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Kenya’s capital city, Nairboi , is dangerously low on water . The city, home to around 3.4 million people, has been rationing water since January 1, but it may not be enough. 60 percent of residents already don’t have reliable water – and the city could run dry by September. Nairobi’s water issues stem back in part to two low rainy seasons. The October to December 2016 rains amounted to only 10.5 inches of water, compared with the 27.5 inches or so expected. The March to May 2017 rains were late, arriving at last in May, but only poured down around 17.3 inches when around 39 inches were expected. Related: 70% of Bolivian residents lack sufficient water amid worst drought in 25 years “Nairobi used to be a swamp but is no longer behaving like one. Our underground rivers have dried up,” engineer Lucy Njambi Macharia of the Nairobi City Water and Sewerage Company said. The city’s water company now distributes just around 105,668,821 gallons of water a day – when the city needs around 92,460,218 gallons more than that. Experts aren’t without ideas on how to solve the problem. Rainwater harvesting on buildings, “deliberate efforts to cause groundwater recharge,” and pumping treated wastewater back into the ground are among potential solutions. But experts say the most crucial solution is to care for the land. Soil and water conservation from farmers are pieces of the puzzle – and the city could provide incentives so farmers work against erosion . There are already organizations tackling the dilemma. Nairobi Water Fund’s water fund manager Fred Kihara told The Guardian, “Working with 15,000 farmers, we’ve increased water to Nairobi by 27,000 cubic meters a day. Most is terracing, sediment trapping, 200,000 trees a season. The deal is you can keep the soil on your land with this good quality Napier grass that we supply you.” Deputy director general of the World Agroforestry Center Ravi Prabhu seems hopeful. He told The Guardian, “There is growing political will, and investments have started to flow. What is required is social capital from watershed to water user, and this situation could be turned around.” Meanwhile, the Vatican today shut down 100 historic water foundations in solidarity with Rome, according to The Guardian , which also faces crippling water shortages. Rationing in Italy’s capital has left many residents without water for up to eight hours a day. It’s a growing trend that affects all of us – we must be proactive. Via The Guardian Images via Pixabay and Wikimedia Commons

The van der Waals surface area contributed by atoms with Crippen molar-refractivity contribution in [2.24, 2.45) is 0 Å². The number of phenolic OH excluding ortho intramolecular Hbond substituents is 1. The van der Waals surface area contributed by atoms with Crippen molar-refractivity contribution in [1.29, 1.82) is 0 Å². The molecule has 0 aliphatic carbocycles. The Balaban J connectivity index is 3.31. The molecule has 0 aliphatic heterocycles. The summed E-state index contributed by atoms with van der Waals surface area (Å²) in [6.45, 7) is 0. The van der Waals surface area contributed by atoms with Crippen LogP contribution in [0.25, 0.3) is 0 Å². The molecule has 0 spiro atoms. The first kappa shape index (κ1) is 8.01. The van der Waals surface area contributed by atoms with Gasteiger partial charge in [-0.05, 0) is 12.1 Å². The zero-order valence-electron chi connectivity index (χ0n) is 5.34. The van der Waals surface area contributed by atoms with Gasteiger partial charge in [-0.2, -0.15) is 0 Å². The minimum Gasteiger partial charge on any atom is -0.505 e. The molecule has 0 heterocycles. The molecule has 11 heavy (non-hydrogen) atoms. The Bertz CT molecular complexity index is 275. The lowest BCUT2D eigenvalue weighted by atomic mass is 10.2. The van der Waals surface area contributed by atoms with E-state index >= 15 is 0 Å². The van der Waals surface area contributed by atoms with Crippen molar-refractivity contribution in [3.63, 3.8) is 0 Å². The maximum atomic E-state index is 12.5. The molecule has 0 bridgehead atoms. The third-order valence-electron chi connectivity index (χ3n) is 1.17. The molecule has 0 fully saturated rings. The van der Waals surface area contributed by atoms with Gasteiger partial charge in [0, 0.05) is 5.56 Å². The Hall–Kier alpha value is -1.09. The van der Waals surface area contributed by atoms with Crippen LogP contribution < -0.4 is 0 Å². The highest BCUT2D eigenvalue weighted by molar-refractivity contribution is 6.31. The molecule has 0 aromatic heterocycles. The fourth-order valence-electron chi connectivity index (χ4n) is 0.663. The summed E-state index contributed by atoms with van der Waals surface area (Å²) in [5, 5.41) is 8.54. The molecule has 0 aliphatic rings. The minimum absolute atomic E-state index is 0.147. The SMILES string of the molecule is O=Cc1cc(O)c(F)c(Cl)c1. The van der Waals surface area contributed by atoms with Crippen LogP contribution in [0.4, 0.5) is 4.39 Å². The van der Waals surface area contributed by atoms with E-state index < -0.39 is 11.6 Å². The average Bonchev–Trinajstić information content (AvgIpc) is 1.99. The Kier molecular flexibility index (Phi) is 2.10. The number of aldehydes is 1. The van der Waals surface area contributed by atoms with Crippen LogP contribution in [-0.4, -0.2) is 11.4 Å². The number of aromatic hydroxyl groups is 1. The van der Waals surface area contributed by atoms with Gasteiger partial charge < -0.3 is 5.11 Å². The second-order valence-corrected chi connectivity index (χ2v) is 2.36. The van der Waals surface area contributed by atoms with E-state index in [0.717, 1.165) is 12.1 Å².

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One of Africa’s biggest cities could run out of water by September

LeapHome unveils sustainable, super-efficient Frame prefab

June 12, 2017 by  
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LEAPfactory , the Italy -based company known for building gorgeous prefabricated structures in extreme locations , just unveiled their very first LeapHome . Frame is a two-story, 1,400 square foot house built with minimal impact on the environment . The home’s design is super energy efficient , so it can easily go off-grid . LEAPfactory was inspired by the idea of living in harmony with nature to create Frame. The home can be customized and configured according to a buyer’s desires and budget, and includes two bedrooms, two bathrooms, a study area, a kitchen, dining area, an outdoor terrace, and a double height living room. Forest Stewardship Council certified wood , metal sheet cladding, and finishes made with ecological materials comprise the home that includes prefabricated components. Related: LEAPfactory unveils prefab snowboard school at the foot of Mont Blanc The outdoor shell of the home was designed with energy efficiency in mind, so the home doesn’t consume as much power as others do. Solar energy powers the home, which heats water with a solar thermal system. LED lighting and radiant technology electric systems recycle heat in Frame. According to the company’s website , “The structure is designed to maximize air circulation and distribute heat and humidity.” LEAPfactory says the home could potentially be set up in off-grid configurations – sewage can be independently managed thanks to a biological liquid waste treatment system and other sanitation systems. Panoramic openings in the home also serve to connect an inhabitant with nature. Large sliding glass doors, a bay window , a skylight, and a vertical ribbon window can all be part of the design . LEAPfactory co-founders Stefano Testa and Luca Gentilcore said in a statement, “Living immersed in nature represents one of the most important choices to embrace a new style of life. We like to think that we can combine the comforts of a modern home with the profound freedom and the pioneering spirit of a life in perfect harmony with the environment that surrounds us.” LEAPfactory’s process allows them to go from a design to a fully furnished and functioning house “within weeks” according to their website . + LEAPfactory + LeapHome Images courtesy of LEAPfactory

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LeapHome unveils sustainable, super-efficient Frame prefab